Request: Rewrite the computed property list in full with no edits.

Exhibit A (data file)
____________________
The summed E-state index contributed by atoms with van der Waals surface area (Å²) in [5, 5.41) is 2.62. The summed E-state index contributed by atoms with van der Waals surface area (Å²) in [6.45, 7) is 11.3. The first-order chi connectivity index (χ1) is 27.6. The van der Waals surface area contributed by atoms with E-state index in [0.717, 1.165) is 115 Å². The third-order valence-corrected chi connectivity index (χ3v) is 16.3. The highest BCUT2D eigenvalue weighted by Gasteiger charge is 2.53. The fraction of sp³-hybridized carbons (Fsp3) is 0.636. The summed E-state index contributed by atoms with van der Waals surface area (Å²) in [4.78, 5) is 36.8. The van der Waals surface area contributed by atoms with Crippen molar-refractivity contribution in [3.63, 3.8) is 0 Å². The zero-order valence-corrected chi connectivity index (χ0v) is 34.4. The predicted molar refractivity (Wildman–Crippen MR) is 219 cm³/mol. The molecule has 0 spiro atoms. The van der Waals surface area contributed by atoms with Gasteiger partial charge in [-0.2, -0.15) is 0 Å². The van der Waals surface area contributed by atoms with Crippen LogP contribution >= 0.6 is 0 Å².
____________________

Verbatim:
The summed E-state index contributed by atoms with van der Waals surface area (Å²) in [5, 5.41) is 2.62. The summed E-state index contributed by atoms with van der Waals surface area (Å²) in [6.45, 7) is 11.3. The first-order chi connectivity index (χ1) is 27.6. The van der Waals surface area contributed by atoms with E-state index in [0.717, 1.165) is 115 Å². The third-order valence-corrected chi connectivity index (χ3v) is 16.3. The highest BCUT2D eigenvalue weighted by Gasteiger charge is 2.53. The fraction of sp³-hybridized carbons (Fsp3) is 0.636. The summed E-state index contributed by atoms with van der Waals surface area (Å²) in [4.78, 5) is 36.8. The van der Waals surface area contributed by atoms with Crippen molar-refractivity contribution in [3.63, 3.8) is 0 Å². The zero-order valence-corrected chi connectivity index (χ0v) is 34.4. The predicted molar refractivity (Wildman–Crippen MR) is 219 cm³/mol. The molecule has 0 spiro atoms. The van der Waals surface area contributed by atoms with Gasteiger partial charge in [-0.2, -0.15) is 0 Å². The van der Waals surface area contributed by atoms with Crippen LogP contribution >= 0.6 is 0 Å².